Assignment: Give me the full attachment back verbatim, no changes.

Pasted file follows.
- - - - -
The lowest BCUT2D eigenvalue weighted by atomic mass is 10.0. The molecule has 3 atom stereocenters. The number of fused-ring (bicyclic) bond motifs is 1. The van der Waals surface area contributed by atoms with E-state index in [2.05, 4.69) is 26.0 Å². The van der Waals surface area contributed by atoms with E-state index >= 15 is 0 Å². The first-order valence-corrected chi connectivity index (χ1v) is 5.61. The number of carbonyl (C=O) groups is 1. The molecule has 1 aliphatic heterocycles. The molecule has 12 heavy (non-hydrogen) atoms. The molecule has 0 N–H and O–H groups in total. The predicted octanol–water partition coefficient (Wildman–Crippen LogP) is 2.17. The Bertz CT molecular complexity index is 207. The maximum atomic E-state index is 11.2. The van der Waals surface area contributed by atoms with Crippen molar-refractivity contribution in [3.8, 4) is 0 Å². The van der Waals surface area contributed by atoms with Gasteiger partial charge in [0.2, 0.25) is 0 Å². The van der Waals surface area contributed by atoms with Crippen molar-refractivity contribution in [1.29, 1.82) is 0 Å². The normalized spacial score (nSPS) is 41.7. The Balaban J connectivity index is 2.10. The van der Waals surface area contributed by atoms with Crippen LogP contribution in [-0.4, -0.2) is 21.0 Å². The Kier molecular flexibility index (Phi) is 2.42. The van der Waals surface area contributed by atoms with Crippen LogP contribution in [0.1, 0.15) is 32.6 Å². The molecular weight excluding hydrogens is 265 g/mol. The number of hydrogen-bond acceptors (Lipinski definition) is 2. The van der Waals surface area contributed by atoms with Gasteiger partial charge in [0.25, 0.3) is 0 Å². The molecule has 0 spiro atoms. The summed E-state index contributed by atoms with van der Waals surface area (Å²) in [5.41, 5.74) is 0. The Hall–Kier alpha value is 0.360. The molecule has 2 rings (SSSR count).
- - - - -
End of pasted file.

The lowest BCUT2D eigenvalue weighted by atomic mass is 10.0. The molecule has 3 atom stereocenters. The number of fused-ring (bicyclic) bond motifs is 1. The van der Waals surface area contributed by atoms with E-state index in [2.05, 4.69) is 26.0 Å². The van der Waals surface area contributed by atoms with E-state index >= 15 is 0 Å². The first-order valence-corrected chi connectivity index (χ1v) is 5.61. The number of carbonyl (C=O) groups is 1. The molecule has 1 aliphatic heterocycles. The molecule has 12 heavy (non-hydrogen) atoms. The molecule has 0 N–H and O–H groups in total. The predicted octanol–water partition coefficient (Wildman–Crippen LogP) is 2.17. The Bertz CT molecular complexity index is 207. The maximum atomic E-state index is 11.2. The van der Waals surface area contributed by atoms with Crippen molar-refractivity contribution in [3.8, 4) is 0 Å². The van der Waals surface area contributed by atoms with Gasteiger partial charge in [0.2, 0.25) is 0 Å². The van der Waals surface area contributed by atoms with Crippen molar-refractivity contribution in [1.29, 1.82) is 0 Å². The normalized spacial score (nSPS) is 41.7. The Balaban J connectivity index is 2.10. The van der Waals surface area contributed by atoms with Crippen LogP contribution in [-0.4, -0.2) is 21.0 Å². The Kier molecular flexibility index (Phi) is 2.42. The van der Waals surface area contributed by atoms with Crippen LogP contribution in [0.1, 0.15) is 32.6 Å². The molecular weight excluding hydrogens is 265 g/mol. The number of hydrogen-bond acceptors (Lipinski definition) is 2. The van der Waals surface area contributed by atoms with Gasteiger partial charge in [0.25, 0.3) is 0 Å². The molecule has 0 spiro atoms. The summed E-state index contributed by atoms with van der Waals surface area (Å²) in [5.41, 5.74) is 0. The Hall–Kier alpha value is 0.360. The molecule has 2 rings (SSSR count).